- Credit card default also rose to 18% from 10% during the said period.
- Manappuram Finance auctioned gold worth about USD 55 million in the January-March quarter of 2021, compared to USD 1.1 million in the preceding three quarters combined.
- CRIF India that runs the Credit Bureau CRIF High Mark, says that overall home loan delinquencies have increased by 23 basis points (bps) to 2.49%, till December 2020.
Will the COVID-19 pandemic cause greater home loan defaults?
Data released by the Reserve Bank of India (RBI) show that India’s household financial savings rate dropped to 10.4% of the GDP in the July-September 2020 quarter, as compared to 21% in the preceding quarter. RBI data released in 2020 points out that household income, as indicated by the salary and wages bill of the country’s top listed companies, expanded at a compound annual growth rate (CAGR) of 4.3% against 17.7% CAGR growth in borrowing by households or individuals. So, it does not come as a surprise that 72% of respondents admitted that they were living a pay cheque-to-pay cheque life, after having bought a home.
Would this lead to foreclosures and distress sales in the housing market? Unfortunately, there is no clear answer to it, because 70% of buyers report the selling price in the secondary market today is much lower than their overall acquisition cost. “A distress sale at this point of time would be a huge loss. We would never be able to buy a house again,” says Prachi Desai in Mumbai.
What is the ideal DTI ratio?
The DTI ratio is a quantifying applied economic tool that divides the gross monthly income with the debt. Lenders use this, to determine if a potential borrower is eligible and capable of repaying the debt. Empirical evidence with housing loans, suggest that borrowers with a higher DTI ratio of above 50% are more likely to default in servicing the EMI of the home loan.
In most of the mature economies of the world, financial experts suggest a ‘28/36 rule’ as a comfortable level – one where your household expenses should not exceed 28% of its gross monthly income and the debt should not exceed more than 36%. A DTI ratio of 36%-43% indicates that the borrower has less room to handle any unforeseen expenses, while 50% or higher, is a clear red flag in other parts of the world. However, in India, it is a reality with a good number of buyers and now, with job losses and salary cuts, this is becoming unbearable for home buyers.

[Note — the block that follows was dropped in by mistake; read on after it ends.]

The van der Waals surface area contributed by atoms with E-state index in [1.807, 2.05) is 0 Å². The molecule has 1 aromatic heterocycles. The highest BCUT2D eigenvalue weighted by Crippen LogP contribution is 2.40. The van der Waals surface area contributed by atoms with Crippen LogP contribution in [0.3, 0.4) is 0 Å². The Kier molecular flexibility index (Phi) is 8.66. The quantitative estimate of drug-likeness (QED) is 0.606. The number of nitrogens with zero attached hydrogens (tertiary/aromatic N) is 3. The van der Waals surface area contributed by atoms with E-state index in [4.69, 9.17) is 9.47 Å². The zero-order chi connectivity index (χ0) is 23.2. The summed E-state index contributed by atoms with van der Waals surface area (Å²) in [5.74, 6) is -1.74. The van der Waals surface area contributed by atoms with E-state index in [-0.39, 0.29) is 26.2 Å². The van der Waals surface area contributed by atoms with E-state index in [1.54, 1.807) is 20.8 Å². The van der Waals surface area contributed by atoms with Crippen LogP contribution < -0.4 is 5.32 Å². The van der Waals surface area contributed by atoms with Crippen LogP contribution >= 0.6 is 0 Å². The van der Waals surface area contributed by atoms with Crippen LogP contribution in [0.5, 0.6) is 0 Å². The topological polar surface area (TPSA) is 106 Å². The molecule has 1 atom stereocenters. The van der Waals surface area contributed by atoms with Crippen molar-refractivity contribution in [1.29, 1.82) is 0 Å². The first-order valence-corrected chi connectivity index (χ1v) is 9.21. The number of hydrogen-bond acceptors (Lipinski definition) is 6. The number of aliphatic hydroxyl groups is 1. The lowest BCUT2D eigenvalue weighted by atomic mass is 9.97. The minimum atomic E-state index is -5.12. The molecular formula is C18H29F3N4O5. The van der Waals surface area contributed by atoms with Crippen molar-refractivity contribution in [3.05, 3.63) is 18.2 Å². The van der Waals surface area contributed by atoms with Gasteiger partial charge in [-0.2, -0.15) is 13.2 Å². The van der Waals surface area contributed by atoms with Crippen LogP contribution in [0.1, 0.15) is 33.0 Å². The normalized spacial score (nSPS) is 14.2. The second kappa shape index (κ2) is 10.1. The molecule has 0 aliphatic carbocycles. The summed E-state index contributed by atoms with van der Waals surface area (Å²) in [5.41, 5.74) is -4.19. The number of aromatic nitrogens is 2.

One should be more rational than emotional, vis-à-vis property purchase, to avoid future loan defaults and foreclosure, suggest experts. “There could be only two possible solutions when you are faced with a DTI ratio that is unmanageable. One, is to liquidate other savings and investments to pay upfront to the bank as much as possible and reduce the EMI. If you do not have any other savings, then, you should discuss it upfront with the bank and citing your changed financial situation, ask them for a loan restructuring for a longer tenure, to keep the EMI lower,” says Amitabh Sinha, an economic researcher.
What is debt-to-income (DTI) ratio?
Debt-to-income (DTI) ratio refers to the percentage of one’s gross monthly income that is used to pay monthly debts.
What is the acceptable debt to income ratio?
An ideal DTI ratio is one where no more than 28% of the gross monthly income is spent on household expenses and no more than 36% is spent on debt.
(The writer is CEO, Track2Realty)